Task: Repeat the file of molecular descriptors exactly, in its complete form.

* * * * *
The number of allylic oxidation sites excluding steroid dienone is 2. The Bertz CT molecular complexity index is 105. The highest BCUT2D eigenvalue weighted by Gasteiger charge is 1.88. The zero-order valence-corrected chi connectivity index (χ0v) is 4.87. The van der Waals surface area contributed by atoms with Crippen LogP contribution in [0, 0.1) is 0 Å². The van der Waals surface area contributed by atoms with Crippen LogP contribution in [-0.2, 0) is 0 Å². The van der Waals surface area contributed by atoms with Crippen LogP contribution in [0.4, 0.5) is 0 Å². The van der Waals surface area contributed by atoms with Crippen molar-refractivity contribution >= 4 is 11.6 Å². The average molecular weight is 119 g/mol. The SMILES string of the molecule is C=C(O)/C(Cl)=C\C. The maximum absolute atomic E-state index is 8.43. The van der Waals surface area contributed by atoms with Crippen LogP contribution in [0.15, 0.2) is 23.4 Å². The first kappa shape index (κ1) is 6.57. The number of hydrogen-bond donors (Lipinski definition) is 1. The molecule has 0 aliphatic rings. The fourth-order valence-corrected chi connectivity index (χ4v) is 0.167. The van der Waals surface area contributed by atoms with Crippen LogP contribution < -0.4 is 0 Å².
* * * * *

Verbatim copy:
The number of allylic oxidation sites excluding steroid dienone is 2. The Bertz CT molecular complexity index is 105. The highest BCUT2D eigenvalue weighted by Gasteiger charge is 1.88. The zero-order valence-corrected chi connectivity index (χ0v) is 4.87. The van der Waals surface area contributed by atoms with Crippen LogP contribution in [0, 0.1) is 0 Å². The van der Waals surface area contributed by atoms with Crippen LogP contribution in [-0.2, 0) is 0 Å². The van der Waals surface area contributed by atoms with Crippen LogP contribution in [0.4, 0.5) is 0 Å². The van der Waals surface area contributed by atoms with Crippen molar-refractivity contribution >= 4 is 11.6 Å². The average molecular weight is 119 g/mol. The SMILES string of the molecule is C=C(O)/C(Cl)=C\C. The maximum absolute atomic E-state index is 8.43. The van der Waals surface area contributed by atoms with Crippen LogP contribution in [0.15, 0.2) is 23.4 Å². The first kappa shape index (κ1) is 6.57. The number of hydrogen-bond donors (Lipinski definition) is 1. The molecule has 0 aliphatic rings. The fourth-order valence-corrected chi connectivity index (χ4v) is 0.167. The van der Waals surface area contributed by atoms with Crippen LogP contribution < -0.4 is 0 Å².